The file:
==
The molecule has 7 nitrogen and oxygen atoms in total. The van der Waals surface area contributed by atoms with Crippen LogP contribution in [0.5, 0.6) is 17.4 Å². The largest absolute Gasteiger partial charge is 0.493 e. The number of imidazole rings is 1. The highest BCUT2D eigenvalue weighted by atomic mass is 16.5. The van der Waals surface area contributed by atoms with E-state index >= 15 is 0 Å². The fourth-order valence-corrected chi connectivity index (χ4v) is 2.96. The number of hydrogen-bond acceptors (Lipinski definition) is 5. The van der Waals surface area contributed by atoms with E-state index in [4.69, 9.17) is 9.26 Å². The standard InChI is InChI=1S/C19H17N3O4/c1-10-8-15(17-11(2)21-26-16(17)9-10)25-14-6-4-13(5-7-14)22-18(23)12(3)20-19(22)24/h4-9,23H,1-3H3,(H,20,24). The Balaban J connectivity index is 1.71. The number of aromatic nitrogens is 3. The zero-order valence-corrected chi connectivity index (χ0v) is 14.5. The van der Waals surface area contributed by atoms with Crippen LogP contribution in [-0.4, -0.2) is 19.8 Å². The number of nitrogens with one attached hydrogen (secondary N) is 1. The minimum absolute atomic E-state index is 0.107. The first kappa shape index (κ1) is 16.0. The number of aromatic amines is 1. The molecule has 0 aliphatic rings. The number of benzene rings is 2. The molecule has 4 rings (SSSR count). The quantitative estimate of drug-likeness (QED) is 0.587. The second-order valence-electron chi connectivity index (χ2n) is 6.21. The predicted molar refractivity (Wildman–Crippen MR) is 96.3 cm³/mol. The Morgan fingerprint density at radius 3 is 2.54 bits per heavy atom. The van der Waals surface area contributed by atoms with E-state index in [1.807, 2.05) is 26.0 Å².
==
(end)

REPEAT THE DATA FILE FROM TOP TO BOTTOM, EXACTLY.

The molecule has 7 nitrogen and oxygen atoms in total. The van der Waals surface area contributed by atoms with Crippen LogP contribution in [0.5, 0.6) is 17.4 Å². The largest absolute Gasteiger partial charge is 0.493 e. The number of imidazole rings is 1. The highest BCUT2D eigenvalue weighted by atomic mass is 16.5. The van der Waals surface area contributed by atoms with E-state index >= 15 is 0 Å². The fourth-order valence-corrected chi connectivity index (χ4v) is 2.96. The number of hydrogen-bond acceptors (Lipinski definition) is 5. The van der Waals surface area contributed by atoms with E-state index in [4.69, 9.17) is 9.26 Å². The standard InChI is InChI=1S/C19H17N3O4/c1-10-8-15(17-11(2)21-26-16(17)9-10)25-14-6-4-13(5-7-14)22-18(23)12(3)20-19(22)24/h4-9,23H,1-3H3,(H,20,24). The Balaban J connectivity index is 1.71. The number of aromatic nitrogens is 3. The zero-order valence-corrected chi connectivity index (χ0v) is 14.5. The van der Waals surface area contributed by atoms with Crippen LogP contribution in [-0.4, -0.2) is 19.8 Å². The number of nitrogens with one attached hydrogen (secondary N) is 1. The minimum absolute atomic E-state index is 0.107. The first kappa shape index (κ1) is 16.0. The number of aromatic amines is 1. The molecule has 0 aliphatic rings. The number of benzene rings is 2. The molecule has 4 rings (SSSR count). The quantitative estimate of drug-likeness (QED) is 0.587. The second-order valence-electron chi connectivity index (χ2n) is 6.21. The predicted molar refractivity (Wildman–Crippen MR) is 96.3 cm³/mol. The Morgan fingerprint density at radius 3 is 2.54 bits per heavy atom. The van der Waals surface area contributed by atoms with E-state index in [1.807, 2.05) is 26.0 Å².